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How Parallel Ports Work

        Tech | Buses


The original specification for parallel ports was unidirectional, meaning that data only traveled in one direction for each pin. With the introduction of the PS/2 in 1987, IBM offered a new bidirectional parallel port design. This mode is commonly known as Standard Parallel Port (SPP) and has completely replaced the original design. Bidirectional communication allows each device to receive data as well as transmit it. Many devices use the eight pins (2 through 9) originally designated for data. Using the same eight pins limits communication to half-duplex, meaning that information can only travel in one direction at a time. But pins 18 through 25, originally just used as grounds, can be used as data pins also. This allows for full-duplex (both directions at the same time) communication.

Enhanced Parallel Port (EPP) was created by Intel, Xircom and Zenith in 1991. EPP allows for much more data, 500 kilobytes to 2 megabytes, to be transferred each second. It was targeted specifically for non-printer devices that would attach to the parallel port, particularly storage devices that needed the highest possible transfer rate.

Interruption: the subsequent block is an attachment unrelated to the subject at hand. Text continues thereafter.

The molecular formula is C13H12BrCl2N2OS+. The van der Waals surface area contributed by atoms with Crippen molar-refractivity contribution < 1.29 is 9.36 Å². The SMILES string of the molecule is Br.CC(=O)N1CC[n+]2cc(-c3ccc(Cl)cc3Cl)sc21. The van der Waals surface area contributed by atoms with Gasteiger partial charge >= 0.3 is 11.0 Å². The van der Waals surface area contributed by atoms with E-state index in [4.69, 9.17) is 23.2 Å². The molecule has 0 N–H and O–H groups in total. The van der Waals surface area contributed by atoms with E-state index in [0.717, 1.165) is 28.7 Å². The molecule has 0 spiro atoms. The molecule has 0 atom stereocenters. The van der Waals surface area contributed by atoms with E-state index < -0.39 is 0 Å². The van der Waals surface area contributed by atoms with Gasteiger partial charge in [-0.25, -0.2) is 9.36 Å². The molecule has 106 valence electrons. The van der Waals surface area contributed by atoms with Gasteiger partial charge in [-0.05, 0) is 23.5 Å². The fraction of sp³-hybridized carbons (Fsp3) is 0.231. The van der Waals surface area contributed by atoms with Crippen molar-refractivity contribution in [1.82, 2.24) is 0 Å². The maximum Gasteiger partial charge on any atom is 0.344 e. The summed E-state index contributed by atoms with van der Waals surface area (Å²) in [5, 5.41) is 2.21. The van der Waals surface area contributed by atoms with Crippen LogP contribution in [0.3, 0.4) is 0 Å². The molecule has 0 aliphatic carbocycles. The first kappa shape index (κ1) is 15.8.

Close on the heels of the introduction of EPP, Microsoft and Hewlett Packard jointly announced a specification called Extended Capabilities Port (ECP) in 1992. While EPP was geared toward other devices, ECP was designed to provide improved speed and functionality for printers.

In 1994, the IEEE 1284 standard was released. It included the two specifications for parallel port devices, EPP and ECP. In order for them to work, both the operating system and the device must support the required specification. This is seldom a problem today since most computers support SPP, ECP and EPP and will detect which mode needs to be used, depending on the attached device. If you need to manually select a mode, you can do so through the BIOS on most computers.

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